# Intuition behind splay tree (self balancing trees)

I am reading the basics of splay trees. The amortized cost of an operation is O(log n) over n operations. Some rough basic idea is that when you access a node, you splay it i.e. you take it to root so next time this is quickly accessed and also if the node was deep, it enhances balance-ness of tree.

I don't understand how the tree can perform amortized O(log n) for this sample input:

Say a tree of n nodes is already built. My next n operations are n reads. I access a deep node say at depth n. This takes O(n). True that after this access, the tree will become balanced. But say every time I access the most current deep node. This will never be less than O(log n). then how we can ever compensate for the first costly O(n) operation and bring the amortized cost of each read as O(log n)?

Thanks.

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I am not sure how you arrive at O(n) for the first access... However I am not very familiar with splay trees. If you need to O(n) for the first access this would mean a tree containing n elements would be degraded (i.e. a linear list) is this correct for splay trees? –  LiKao May 2 '11 at 6:52
@LiKao : May be you are right. A single operation may never be O(n), because the self-adjusting tree will ensure that the tree never degrades to a linear list. I myself am not sure of this. But may be it is possible to get sth like O(n/k) which is same as O(n).. –  xyz May 2 '11 at 7:30
While interesting in theory, I would be wary of actually using this structure. Reads are cheaper than Writes, and the Splay Tree unfortunately write in most cases since it rebalances even on "read-only" operations. It may lead to performance issue. –  Matthieu M. May 2 '11 at 14:57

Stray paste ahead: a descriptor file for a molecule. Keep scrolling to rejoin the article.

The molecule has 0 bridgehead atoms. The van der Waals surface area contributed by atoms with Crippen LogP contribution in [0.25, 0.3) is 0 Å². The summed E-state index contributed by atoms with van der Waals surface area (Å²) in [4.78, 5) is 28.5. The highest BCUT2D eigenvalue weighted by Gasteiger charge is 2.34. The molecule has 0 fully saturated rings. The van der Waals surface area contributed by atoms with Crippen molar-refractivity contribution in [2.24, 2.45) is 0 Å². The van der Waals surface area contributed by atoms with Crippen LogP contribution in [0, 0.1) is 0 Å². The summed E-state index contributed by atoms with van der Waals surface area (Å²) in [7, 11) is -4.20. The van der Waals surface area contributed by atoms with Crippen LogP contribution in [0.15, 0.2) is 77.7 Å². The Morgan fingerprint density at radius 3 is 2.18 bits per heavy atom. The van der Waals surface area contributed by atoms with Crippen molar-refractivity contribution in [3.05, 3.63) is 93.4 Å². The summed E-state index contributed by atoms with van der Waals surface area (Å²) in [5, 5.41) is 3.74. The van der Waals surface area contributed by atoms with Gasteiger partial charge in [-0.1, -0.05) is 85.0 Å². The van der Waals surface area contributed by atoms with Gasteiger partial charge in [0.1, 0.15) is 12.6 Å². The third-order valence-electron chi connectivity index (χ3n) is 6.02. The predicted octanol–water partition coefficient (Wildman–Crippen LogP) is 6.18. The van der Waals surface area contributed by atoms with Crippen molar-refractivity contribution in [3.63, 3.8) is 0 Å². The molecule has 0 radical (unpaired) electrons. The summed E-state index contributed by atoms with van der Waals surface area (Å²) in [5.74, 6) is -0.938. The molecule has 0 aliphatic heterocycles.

Assuming your analysis is correct and the operations are `O(log(n))` per access and `O(n)` the first time...

If you always access the bottommost element (using some kind of worst-case oracle), a sequence of `a` accesses will take `O(a*log(n) + n)`. And thus the amortized cost per operation is `O((a*log(n) + n)/a)`=`O(log(n) + n/a)` or just `O(log(n))` as the number of accesses grows large.

This is the definition of asymptotic average-case performance/time/space, also called "amortized performance/time/space". You are accidentally thinking that a single `O(n)` step means all steps are at least `O(n)`; one such step is only a constant amount of work in the long run; the `O(...)` is hiding what's really going on, which is taking the limit of `[total amount of work]`/`[queries]`=`[average ("amortized") work per query]`.

This will never be less than O(log n).

It has to be in order to get `O(log n)` average performance. To get intuition, the following website may be good: http://users.informatik.uni-halle.de/~jopsi/dinf504/chap4.shtml specifically the image http://users.informatik.uni-halle.de/~jopsi/dinf504/splay_example.gif -- it seems that while performing the `O(n)` operations, you move the path you searched scrunching it towards the top of the tree. You probably only have a finite number of such `O(n)` operations to perform until the entire tree is balanced.

Here's another way to think about it:

Consider an unbalanced binary search tree. You can spend `O(n)` time balancing it. Assuming you don't add elements to it*, it takes `O(log(n))` amortized time per query to fetch an element. The balancing setup cost is included in the amortized cost because it is effectively a constant which, as demonstrated in the equations in the answer, disappears (is dwarfed) by the infinite amount of work you are doing. (*if you do add elements to it, you need a self-balancing binary search tree, one of which is a splay tree)

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We will have to add rotation/splaying cost as well too, right? It looks like total reorganization cost of after 1st operation will be O(n) –  xyz May 2 '11 at 6:34
That is fine. Consider an unbalanced binary search tree. You can spend `O(n)` time balancing it, and `O(log(n))` time searching it. Assuming you don't add elements to it*, it takes `O(log(n))` amortized time to fetch an element. The balancing setup cost is included in the amortized cost because it is effectively a constant which, as demonstrated in the equations in the answer, disappears (is dwarfed) by the infinite amount of work you are doing. (*if you do add elements to it, you need a self-balancing binary search tree, one of which is a splay tree) –  ninjagecko May 2 '11 at 6:49